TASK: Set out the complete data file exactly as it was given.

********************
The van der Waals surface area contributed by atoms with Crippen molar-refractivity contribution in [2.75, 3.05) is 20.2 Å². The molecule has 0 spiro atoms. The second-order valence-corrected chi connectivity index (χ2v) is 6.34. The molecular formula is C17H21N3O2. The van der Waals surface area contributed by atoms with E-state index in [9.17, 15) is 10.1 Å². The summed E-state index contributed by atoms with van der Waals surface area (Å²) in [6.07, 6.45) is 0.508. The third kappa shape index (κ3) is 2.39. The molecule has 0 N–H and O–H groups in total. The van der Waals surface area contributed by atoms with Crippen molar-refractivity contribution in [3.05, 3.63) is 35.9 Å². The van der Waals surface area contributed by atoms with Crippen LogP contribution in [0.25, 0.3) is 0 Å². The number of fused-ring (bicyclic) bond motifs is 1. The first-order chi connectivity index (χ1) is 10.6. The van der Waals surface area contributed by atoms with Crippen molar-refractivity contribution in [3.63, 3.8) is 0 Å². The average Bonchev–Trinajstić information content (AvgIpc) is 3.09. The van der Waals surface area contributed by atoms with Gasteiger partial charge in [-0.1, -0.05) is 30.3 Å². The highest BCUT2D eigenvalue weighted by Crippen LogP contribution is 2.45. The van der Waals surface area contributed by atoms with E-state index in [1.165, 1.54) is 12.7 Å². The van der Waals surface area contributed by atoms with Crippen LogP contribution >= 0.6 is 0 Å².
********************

The van der Waals surface area contributed by atoms with Crippen molar-refractivity contribution in [2.75, 3.05) is 20.2 Å². The molecule has 0 spiro atoms. The second-order valence-corrected chi connectivity index (χ2v) is 6.34. The molecular formula is C17H21N3O2. The van der Waals surface area contributed by atoms with E-state index in [9.17, 15) is 10.1 Å². The summed E-state index contributed by atoms with van der Waals surface area (Å²) in [6.07, 6.45) is 0.508. The third kappa shape index (κ3) is 2.39. The molecule has 0 N–H and O–H groups in total. The van der Waals surface area contributed by atoms with Crippen molar-refractivity contribution in [3.05, 3.63) is 35.9 Å². The van der Waals surface area contributed by atoms with Crippen LogP contribution in [0.25, 0.3) is 0 Å². The number of fused-ring (bicyclic) bond motifs is 1. The first-order chi connectivity index (χ1) is 10.6. The van der Waals surface area contributed by atoms with Crippen molar-refractivity contribution in [3.63, 3.8) is 0 Å². The average Bonchev–Trinajstić information content (AvgIpc) is 3.09. The van der Waals surface area contributed by atoms with Gasteiger partial charge in [-0.1, -0.05) is 30.3 Å². The highest BCUT2D eigenvalue weighted by Crippen LogP contribution is 2.45. The van der Waals surface area contributed by atoms with E-state index in [1.165, 1.54) is 12.7 Å². The van der Waals surface area contributed by atoms with Crippen LogP contribution >= 0.6 is 0 Å².